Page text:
The Eleventh of the Eleventh

And we are here as on a darkling plain
Swept with confused alarms of struggle and flight,
Where ignorant armies clash by night.

—Matthew Arnold, “Dover Beach”


“SOMETHING WITHIN ME,” the novelist and critic J.B. Priestley once wrote of Christmas, “resists the calendar expectation of happiness.”

I feel the same way about the calendar expectation of mourning and solemn reflection. But here we are on another sunny Tuesday, on the 11-year anniversary of the attacks, and mourning and solemn reflection are what is demanded of me. Even if I skip the obligatory pieces in the newspapers and magazines, 9/11 will be another excuse for President Obama and the campaigning Democrats to bring up Osama bin Laden (as if, after last week, they needed one).

I was in New York when it went down—close enough to acutely feel the sense of violation of the place I called home, but not close enough to claim any right of prolonged grief. No one I knew died. No one I knew was hurt. My life has moved on.

But others did die. Others were hurt, and others did not, cannot, move on.

I’d like to see some evidence that those deaths, and the unquantifiable suffering those deaths caused, were not in vain, that some silver lining can be limned from the black clouds gathered over lower Manhattan 11 years ago. I do not. Instead I see opportunists of all stripes using the events to further their agendas, which often have little to do with the actual attacks.

(I include myself among the opportunists. I tend to regard 9/11 through the novelist’s prism, parsing the peculiarities of the events—and there are many: the unexplained collapse of Building Seven, the absence of airplane wreckage around the Pentagon, the metallurgical fact that the heat from jet fuel is insufficient to melt steel, to name but three—to determine what really happened, so I can write a work of fiction about it. I haven’t made much headway with this. I can’t assume the detachment required to do the research for any sustained length of time; it’s just too depressing to think about.)

How else to explain all the crazy shit that’s gone down since 2001? Without the unmoved mover of 9/11, there is no Patriot Act, no Gitmo, no Abu Ghraib, no debates about waterboarding and full-body scanning. Maybe Gore runs in ‘04. Maybe there’s no second Bush term; maybe there’s no Obama administration (not necessarily a bad thing); maybe Sarah Palin remains in Alaskan obscurity. Probably the deficit doesn’t reach critical condition, and the Tea Party—the American Taliban, in Aaron Sorkin’s elegant and accurate phrase—likely remains on the lunatic fringe, where those agents of ignorance and hatred belong. Probably there’s not a double-dip recession. Certainly we don’t invade Afghanistan and Iraq.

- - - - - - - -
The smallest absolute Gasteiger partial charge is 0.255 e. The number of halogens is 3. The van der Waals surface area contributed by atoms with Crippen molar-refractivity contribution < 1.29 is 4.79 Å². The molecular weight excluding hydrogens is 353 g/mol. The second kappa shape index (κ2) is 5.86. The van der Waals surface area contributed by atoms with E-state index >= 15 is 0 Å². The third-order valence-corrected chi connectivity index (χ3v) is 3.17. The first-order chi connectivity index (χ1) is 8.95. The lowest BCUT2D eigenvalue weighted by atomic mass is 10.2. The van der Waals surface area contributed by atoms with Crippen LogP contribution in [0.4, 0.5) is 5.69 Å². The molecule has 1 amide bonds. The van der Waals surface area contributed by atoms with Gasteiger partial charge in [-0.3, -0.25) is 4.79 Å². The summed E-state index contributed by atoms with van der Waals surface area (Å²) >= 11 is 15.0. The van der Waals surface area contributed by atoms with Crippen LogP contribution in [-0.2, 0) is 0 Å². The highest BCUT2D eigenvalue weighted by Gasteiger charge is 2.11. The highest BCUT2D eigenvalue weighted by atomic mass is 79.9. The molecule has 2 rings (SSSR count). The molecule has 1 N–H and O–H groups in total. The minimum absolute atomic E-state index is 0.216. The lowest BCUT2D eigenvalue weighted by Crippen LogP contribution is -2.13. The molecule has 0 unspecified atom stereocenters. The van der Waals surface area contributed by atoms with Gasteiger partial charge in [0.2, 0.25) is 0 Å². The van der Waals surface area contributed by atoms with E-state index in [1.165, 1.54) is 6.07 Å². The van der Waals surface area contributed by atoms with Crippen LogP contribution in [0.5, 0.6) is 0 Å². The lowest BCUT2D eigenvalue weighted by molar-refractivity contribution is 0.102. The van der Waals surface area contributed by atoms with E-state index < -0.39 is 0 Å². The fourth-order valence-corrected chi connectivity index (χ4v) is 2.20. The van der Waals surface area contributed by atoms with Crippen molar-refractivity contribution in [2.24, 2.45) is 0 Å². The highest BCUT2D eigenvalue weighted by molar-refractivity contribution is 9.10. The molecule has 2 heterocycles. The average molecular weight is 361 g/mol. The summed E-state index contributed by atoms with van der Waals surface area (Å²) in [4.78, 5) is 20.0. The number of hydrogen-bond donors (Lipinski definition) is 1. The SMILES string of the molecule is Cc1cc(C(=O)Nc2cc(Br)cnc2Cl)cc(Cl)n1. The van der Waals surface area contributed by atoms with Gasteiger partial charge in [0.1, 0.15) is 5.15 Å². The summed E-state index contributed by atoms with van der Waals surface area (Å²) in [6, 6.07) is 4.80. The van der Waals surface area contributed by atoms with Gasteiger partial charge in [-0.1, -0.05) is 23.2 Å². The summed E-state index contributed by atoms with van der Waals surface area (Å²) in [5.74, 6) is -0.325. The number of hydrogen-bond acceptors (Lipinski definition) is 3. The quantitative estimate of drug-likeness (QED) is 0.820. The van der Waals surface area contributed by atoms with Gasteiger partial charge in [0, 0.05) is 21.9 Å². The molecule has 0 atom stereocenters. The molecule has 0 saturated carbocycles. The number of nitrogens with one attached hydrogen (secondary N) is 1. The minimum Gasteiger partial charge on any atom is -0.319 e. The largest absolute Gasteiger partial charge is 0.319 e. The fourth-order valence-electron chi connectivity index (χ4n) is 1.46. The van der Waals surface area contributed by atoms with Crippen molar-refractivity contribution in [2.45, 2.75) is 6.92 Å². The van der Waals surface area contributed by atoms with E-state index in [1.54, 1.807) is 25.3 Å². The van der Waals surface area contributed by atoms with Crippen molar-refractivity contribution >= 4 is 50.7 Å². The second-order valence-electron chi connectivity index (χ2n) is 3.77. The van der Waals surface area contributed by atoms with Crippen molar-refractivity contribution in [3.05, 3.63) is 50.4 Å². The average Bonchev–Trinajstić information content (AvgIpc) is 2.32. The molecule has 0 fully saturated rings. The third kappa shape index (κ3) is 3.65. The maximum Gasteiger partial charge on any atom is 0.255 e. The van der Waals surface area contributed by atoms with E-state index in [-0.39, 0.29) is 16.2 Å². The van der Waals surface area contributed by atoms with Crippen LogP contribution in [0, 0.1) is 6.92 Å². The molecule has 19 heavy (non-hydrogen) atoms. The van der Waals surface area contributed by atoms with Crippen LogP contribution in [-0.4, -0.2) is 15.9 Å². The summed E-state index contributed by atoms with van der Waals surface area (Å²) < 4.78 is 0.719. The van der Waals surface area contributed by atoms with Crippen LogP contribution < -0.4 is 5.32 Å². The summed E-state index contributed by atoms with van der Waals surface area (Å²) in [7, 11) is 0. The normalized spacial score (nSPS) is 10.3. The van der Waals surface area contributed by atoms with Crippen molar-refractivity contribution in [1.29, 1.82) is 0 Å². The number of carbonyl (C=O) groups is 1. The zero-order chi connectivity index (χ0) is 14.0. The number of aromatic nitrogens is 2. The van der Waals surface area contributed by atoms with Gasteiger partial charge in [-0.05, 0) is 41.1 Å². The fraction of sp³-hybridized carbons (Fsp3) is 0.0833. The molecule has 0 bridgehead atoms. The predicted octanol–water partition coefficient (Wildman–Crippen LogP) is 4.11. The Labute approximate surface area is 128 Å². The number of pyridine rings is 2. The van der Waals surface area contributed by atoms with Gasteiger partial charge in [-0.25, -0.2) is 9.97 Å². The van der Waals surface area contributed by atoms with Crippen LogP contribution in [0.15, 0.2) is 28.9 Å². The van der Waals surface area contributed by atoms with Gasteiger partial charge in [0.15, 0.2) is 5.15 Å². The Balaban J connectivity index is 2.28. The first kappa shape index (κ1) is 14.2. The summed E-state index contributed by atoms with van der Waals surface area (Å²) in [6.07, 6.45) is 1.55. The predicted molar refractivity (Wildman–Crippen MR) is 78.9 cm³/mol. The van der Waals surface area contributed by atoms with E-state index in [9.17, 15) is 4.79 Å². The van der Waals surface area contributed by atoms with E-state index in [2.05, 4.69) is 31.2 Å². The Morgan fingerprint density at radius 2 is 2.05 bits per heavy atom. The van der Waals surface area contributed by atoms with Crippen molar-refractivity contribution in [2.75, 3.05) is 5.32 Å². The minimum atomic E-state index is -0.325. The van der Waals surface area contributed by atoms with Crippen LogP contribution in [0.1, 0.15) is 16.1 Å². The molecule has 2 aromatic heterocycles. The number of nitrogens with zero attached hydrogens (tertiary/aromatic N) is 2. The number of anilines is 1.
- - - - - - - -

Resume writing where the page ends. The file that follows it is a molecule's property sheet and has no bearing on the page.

Ah, love, let us be true to one another: If the last 11 years were a round of historical solitaire, we’d hit the “new game” button and start over.

If we must pause today and reflect on 9/11, we should reflect on this: that the United States has been reeling since the moment the first plane hit the tower; that our nation’s response to the attacks has been more self-defeating than anything al Qaeda could possibly have hoped for; that, if world economic history is any indication, America is on a fast track to revolution unless our distribution of wealth, exacerbated so badly by our ill-conceived military forays in Iraq and Afghanistan and delusional insistence not to raise taxes to finance them, stabilizes; that, 11 years later, and beyond the watery grave, Osama bin Laden has, for the moment at least, won. After 11 years, the score stands at UBL 1, USA 0.

Look around. Look what we’ve become. We are a nation of drone strikes. We are a nation of torture. We are a nation of detention without charge and without trial. For all our righteous bluster about liberty, we lead the world in incarceration rate. About the only freedom that hasn’t been quietly eroded since 9/11 is the right to bear arms (and carry them into movie theaters). We are a nation of extreme income inequality, where 90 percent of the people are in debt to the other 10 percent, where the most important policy plank of one of our two major political parties is to gut welfare programs to benefit the megarich. We are a nation of massive consumption, of waste, of high-fructose corn syrup, of short attention spans. We are a nation of soundbytes, a nation that fails, time and again, to grasp nuance. Worst of all, we are a nation of apathy. We are 300 million self-interested individuals who, with few exceptions, can’t be bothered (again, I include myself in that number). Which is exactly what our “leaders” want.

To borrow the President’s phrase: You did this. You did this, I did this, we did this.

That’s the bad news. The good news is, it’s in our power to make it right.

Reflect on that.

Never forget.



About Greg Olear

Greg Olear (@gregolear) is a founding editor of The Weeklings and the author of the novels Totally Killer and Fathermucker, an L.A. Times bestseller.
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